Carrots, ants, snails, strawberries, mice, and major cereal crops are just a few of the many organisms that can be turned into zombies: kept alive on life support under the manipulating spell of parasites.
This is not a Halloween horror tale; it is a fascinating area of research that is bubbling away at the John Innes Centre.
Delving into the mechanisms behind host manipulating parasites may offer new clues to protecting disease-threatened food crops in using biological control methods rather than chemicals which damage the environment.
Until recently there was little understanding of what guides these bizarre relations on a molecular and mechanistic level. Research from the Hogenhout group at the John Innes Centre and collaborators has identified a manipulation molecule produced by phytoplasma bacteria to hijack plant development.
When inside a plant this protein causes key growth regulators to be broken down, triggering abnormal growth. Phytoplasma bacteria are often responsible for the witches’ brooms seen in trees where an excessive number of branches grow close together. These bushy outgrowths are the result of the plant being stuck in a vegetative “zombie” state, unable to reproduce and providing a longer-lasting environment for the parasite within.
Plant parasites such as phytoplasma bacteria, and also other bacteria and plant viruses, are spread by insect vectors such as aphids, plant lice and leafhoppers.
These insects feed on the vascular tissue of plants and may be referred to as the ‘mosquitoes of the plant world’, because they transmit a wide range of plant parasites.
The research conducted by the Hogenhout group focuses on the interactions among plants, pathogens and insects and has generated unique insights into the fascinating world of plant defence and immunity.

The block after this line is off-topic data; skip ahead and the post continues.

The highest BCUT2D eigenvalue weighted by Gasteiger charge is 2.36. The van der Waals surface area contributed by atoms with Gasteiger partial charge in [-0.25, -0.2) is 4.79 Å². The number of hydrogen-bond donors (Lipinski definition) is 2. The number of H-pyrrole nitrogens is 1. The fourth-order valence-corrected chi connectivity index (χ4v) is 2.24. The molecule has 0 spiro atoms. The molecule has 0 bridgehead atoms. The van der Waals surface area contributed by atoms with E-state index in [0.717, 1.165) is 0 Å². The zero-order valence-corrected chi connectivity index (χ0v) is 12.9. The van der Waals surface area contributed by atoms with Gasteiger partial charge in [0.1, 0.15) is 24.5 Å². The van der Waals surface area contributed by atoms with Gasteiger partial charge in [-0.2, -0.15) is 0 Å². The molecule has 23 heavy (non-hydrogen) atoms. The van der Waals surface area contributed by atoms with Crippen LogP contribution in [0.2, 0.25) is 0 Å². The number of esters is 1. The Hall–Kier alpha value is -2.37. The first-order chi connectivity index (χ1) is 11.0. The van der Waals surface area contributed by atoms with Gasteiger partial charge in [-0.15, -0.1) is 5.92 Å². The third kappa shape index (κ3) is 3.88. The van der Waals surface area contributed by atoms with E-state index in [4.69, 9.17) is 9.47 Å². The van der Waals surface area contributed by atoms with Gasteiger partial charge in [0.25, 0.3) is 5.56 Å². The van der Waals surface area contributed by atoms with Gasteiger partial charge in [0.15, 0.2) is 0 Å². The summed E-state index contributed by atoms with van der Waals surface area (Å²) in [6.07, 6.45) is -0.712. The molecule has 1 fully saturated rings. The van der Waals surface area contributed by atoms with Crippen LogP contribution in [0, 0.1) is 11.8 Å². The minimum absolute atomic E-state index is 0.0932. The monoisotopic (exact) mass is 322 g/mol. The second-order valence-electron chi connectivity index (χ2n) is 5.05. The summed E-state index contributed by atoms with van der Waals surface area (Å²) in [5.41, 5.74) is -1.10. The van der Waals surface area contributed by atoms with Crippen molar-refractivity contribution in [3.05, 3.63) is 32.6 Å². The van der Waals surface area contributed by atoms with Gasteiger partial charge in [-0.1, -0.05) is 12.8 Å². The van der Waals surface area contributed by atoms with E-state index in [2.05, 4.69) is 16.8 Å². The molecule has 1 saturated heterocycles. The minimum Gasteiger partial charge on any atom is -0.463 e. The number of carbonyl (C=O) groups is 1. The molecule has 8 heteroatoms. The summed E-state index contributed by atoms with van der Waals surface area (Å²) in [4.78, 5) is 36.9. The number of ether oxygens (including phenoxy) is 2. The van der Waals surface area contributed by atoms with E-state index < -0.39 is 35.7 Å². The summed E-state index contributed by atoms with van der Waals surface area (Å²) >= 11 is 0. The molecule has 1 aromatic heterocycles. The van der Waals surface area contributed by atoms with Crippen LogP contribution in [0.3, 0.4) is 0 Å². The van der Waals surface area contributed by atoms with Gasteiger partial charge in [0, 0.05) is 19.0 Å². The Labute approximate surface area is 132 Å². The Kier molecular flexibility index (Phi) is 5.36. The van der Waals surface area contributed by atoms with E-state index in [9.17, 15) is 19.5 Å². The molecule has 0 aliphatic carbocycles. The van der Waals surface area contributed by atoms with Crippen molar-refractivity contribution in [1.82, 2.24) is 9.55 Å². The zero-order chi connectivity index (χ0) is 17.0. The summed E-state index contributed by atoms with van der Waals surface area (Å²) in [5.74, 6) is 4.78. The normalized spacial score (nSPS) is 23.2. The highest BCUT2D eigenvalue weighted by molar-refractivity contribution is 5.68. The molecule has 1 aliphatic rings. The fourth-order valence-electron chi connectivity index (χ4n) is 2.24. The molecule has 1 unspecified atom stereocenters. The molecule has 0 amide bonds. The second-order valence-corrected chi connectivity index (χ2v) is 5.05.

Professor Saskia Hogenhout, explains: “Our work on the phytoplasma has revealed how a parasite modulates plant defences and turn plants into better hosts for insect vectors. This information can be turned around and used to better understand what plants need to become more resilient to insect attack.
“Understanding these interactions is especially important because pesticides are being taken off the market for environmental reasons and there are not a lot of control methods to protect against the insects. It’s important that we understand the plant defence and immune system so that we can engineer durable resistance of crops to phytoplasmas and their insect vectors.”
Phytoplasmas affect food production worldwide. They cause devastating crop diseases, such as Aster Yellows that often badly affect vegetable crops such as lettuce and carrots, and also oilseed rape, and the grain crop wheat.
The wine industry in France, Italy, and Croatia regularly experiences losses, because it is challenging to reduce phytoplasma outbreaks in grape vines without using chemical pesticides to control the phytoplasma insect vectors.
There is much to be gained from finding innovative biological solutions to replace chemical pesticides, which require carbon-intensive resources for their production and are damaging to biodiversity.
Human health may also benefit from our improved knowledge of the mechanisms by which parasites manipulate hosts.
The phytoplasmas that the Hogenhout group are studying are related to the human and animal mycoplasma pathogens, which may use similar mechanisms to modulate cells.
Professor Hogenhout said: “Parasites are often excellent puppeteers, as they excel at manipulating their hosts to become more attractive to other organisms the parasite needs to spread. However, how the parasites do this is largely unknown. As such, our work on the phytoplasma parasites is relevant to other parasites, such as the insect-vectored malaria and virus parasites that jeopardise human and animal health.”
The research on phytoplasmas presents spectacular examples of how single genes can turn parasites into excellent puppeteers of other organisms and take control of the surrounding environments: this cauldron of curious science may contain a cure for major diseases of plants and humans.